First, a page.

“A dog is the only thing on earth who loves you more than he loves himself.”
Dogs. If you have known me for a hot minute, you know I have a soft spot for dogs. It goes back to when I was 5 years old, and was given a rescue dog named Laddie.
Laddie was a short haired, male collie. He looked like Lassie, but with a short nose. If he couldn’t be Lassie, Laddie was the closest thing.
He was the best behaved dog. We could leave the back gate open, and he never left the yard. The funniest thing he did was try to bite my mom the one day she attempted to spank me in the backyard.
Laddie died when he was 13 years old, and we buried him beside an azalea bush in the backyard. I wept, and I remember my father softly crying as he dug the hole in the earth.
My first dealing with loss was losing my first dog.
Today, I lost another dog.
7 days ago, I rescued a 13 year old Lab mix named Elsie. Life had not been good to her as of late, and she looked so sad in her photo, that tears came to my eyes.
I brought her home while recuperating from being spayed. She slept a lot the first 48 hours.
I let her walk around the apartment like Sophie does, and it soon became obvious that she has been an indoor dog for a long period in her life.
The funniest thing was that she had Sophie’s graying face, and brown eyes, but a slightly longer face. From my peripheral vision, I didn’t know which dog was standing next to me!
Elsie started feeling better on Day 3. Her tail began wagging a lot more, and she began to show signs of jealousy. She loved her humans with her entire being, and she was incredibly jealous when it came to sharing them with Sophie. Life quickly became a constant source of growling, snarls, and finally, fights.
Obviously, Sophie bore the brunt of this jealousy. She began showing the signs of a not so happy dog. It didn’t help matters when Elsie commandeered her chair. (Sophie’s chair sits in front of a window, and she watches for me to come home from said chair. It’s a bit like her “headquarters” where she can rule the world.)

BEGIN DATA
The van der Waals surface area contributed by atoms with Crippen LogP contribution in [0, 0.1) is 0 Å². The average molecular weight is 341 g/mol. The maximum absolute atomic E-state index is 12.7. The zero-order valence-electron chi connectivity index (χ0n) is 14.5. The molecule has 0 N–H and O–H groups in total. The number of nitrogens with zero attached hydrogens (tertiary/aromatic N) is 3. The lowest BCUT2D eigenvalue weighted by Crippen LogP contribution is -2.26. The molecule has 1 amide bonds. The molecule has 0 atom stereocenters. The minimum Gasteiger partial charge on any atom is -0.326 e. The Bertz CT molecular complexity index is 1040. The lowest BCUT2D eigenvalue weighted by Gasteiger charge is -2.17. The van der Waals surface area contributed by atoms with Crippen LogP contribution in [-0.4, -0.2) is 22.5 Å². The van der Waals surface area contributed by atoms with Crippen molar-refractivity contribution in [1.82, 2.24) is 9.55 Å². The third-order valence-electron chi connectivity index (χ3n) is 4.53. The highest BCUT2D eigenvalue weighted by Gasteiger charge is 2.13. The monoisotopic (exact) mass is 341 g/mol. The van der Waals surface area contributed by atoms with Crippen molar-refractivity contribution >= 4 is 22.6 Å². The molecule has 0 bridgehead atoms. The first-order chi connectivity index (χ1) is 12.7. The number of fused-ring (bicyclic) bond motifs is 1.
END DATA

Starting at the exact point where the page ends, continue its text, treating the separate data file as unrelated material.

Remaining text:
Sophie could just walk in front of Elsie, going from the kitchen to the living room, and Elsie would go for her face, teeth bared and growling. This morning, I woke up at 4:25 a.m. to growling. I quickly turned on my bedside lamp, and Sophie was laying on the floor, as close as she could be to the bed and my nightstand, and Elsie was in the doorway, growling at her in the darkness.
Now, it sounds like Elsie was a bad dog, but she wasn’t. It seems as though Elsie, once upon a time, had been the queen of the castle in her own home. She was house-trained, leash trained, and loved her humans with her whole heart. I can’t fault her for that. She greeted me with a furiously wagging tail every time I walked in the door. She almost knocked me over when I walked her because she pushed so hard against my leg. She loved being close to me.
I might have thought that a few things could go wrong, but I never anticipated in a hundred years that my girls disliking each other would have been one of them.
Today, I couldn’t stop the tears as I stood at the desk, and the clerk told another employee, “She is returning Elsie.” I felt like the lowest piece of shit on earth. I know it had to be done, but I can’t help what I felt.
I left a list of all the good things Elsie has going for her. The only negative thing was that she probably needed to be the only dog in the home. She was able to keep her bed. I hope she draws comfort from the softness and smells.
The tears are falling as I write this. I hope Elsie finds a good home. She deserves it.